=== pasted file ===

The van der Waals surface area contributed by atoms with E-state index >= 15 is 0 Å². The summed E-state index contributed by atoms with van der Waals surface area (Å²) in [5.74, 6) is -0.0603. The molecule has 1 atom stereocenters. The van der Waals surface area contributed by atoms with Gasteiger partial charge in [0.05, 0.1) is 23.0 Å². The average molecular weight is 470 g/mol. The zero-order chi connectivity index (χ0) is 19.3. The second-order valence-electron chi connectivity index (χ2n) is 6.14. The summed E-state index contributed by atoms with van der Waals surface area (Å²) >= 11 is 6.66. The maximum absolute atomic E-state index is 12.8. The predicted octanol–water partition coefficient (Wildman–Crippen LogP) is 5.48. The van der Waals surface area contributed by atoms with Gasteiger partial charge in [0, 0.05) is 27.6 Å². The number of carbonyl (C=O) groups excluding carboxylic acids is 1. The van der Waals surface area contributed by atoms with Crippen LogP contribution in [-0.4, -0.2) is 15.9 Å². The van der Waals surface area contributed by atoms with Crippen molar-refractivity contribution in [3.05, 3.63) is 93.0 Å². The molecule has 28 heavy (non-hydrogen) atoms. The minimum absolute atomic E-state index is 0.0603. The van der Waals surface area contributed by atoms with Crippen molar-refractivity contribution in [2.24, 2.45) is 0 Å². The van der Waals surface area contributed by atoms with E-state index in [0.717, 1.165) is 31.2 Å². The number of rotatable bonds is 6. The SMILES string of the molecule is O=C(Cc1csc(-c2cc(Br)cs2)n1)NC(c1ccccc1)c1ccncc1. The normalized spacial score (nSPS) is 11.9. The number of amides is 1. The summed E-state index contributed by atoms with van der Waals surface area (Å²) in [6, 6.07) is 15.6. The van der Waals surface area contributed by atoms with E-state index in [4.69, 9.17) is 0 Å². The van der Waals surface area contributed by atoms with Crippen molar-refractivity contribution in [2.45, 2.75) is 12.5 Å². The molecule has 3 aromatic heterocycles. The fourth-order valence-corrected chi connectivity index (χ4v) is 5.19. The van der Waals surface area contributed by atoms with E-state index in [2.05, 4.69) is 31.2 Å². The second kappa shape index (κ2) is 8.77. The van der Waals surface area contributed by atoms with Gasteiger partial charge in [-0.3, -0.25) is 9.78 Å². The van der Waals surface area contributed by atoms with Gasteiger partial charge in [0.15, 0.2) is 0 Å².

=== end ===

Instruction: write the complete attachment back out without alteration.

The van der Waals surface area contributed by atoms with E-state index >= 15 is 0 Å². The summed E-state index contributed by atoms with van der Waals surface area (Å²) in [5.74, 6) is -0.0603. The molecule has 1 atom stereocenters. The van der Waals surface area contributed by atoms with Gasteiger partial charge in [0.05, 0.1) is 23.0 Å². The average molecular weight is 470 g/mol. The zero-order chi connectivity index (χ0) is 19.3. The second-order valence-electron chi connectivity index (χ2n) is 6.14. The summed E-state index contributed by atoms with van der Waals surface area (Å²) >= 11 is 6.66. The maximum absolute atomic E-state index is 12.8. The predicted octanol–water partition coefficient (Wildman–Crippen LogP) is 5.48. The van der Waals surface area contributed by atoms with Gasteiger partial charge in [0, 0.05) is 27.6 Å². The number of carbonyl (C=O) groups excluding carboxylic acids is 1. The van der Waals surface area contributed by atoms with Crippen LogP contribution in [-0.4, -0.2) is 15.9 Å². The van der Waals surface area contributed by atoms with Crippen molar-refractivity contribution in [3.05, 3.63) is 93.0 Å². The molecule has 28 heavy (non-hydrogen) atoms. The minimum absolute atomic E-state index is 0.0603. The van der Waals surface area contributed by atoms with Crippen molar-refractivity contribution in [2.24, 2.45) is 0 Å². The van der Waals surface area contributed by atoms with E-state index in [0.717, 1.165) is 31.2 Å². The number of rotatable bonds is 6. The SMILES string of the molecule is O=C(Cc1csc(-c2cc(Br)cs2)n1)NC(c1ccccc1)c1ccncc1. The normalized spacial score (nSPS) is 11.9. The number of amides is 1. The summed E-state index contributed by atoms with van der Waals surface area (Å²) in [6, 6.07) is 15.6. The van der Waals surface area contributed by atoms with E-state index in [4.69, 9.17) is 0 Å². The van der Waals surface area contributed by atoms with Crippen molar-refractivity contribution in [2.45, 2.75) is 12.5 Å². The molecule has 3 aromatic heterocycles. The fourth-order valence-corrected chi connectivity index (χ4v) is 5.19. The van der Waals surface area contributed by atoms with E-state index in [2.05, 4.69) is 31.2 Å². The second kappa shape index (κ2) is 8.77. The van der Waals surface area contributed by atoms with Gasteiger partial charge in [-0.3, -0.25) is 9.78 Å². The van der Waals surface area contributed by atoms with Gasteiger partial charge in [0.15, 0.2) is 0 Å².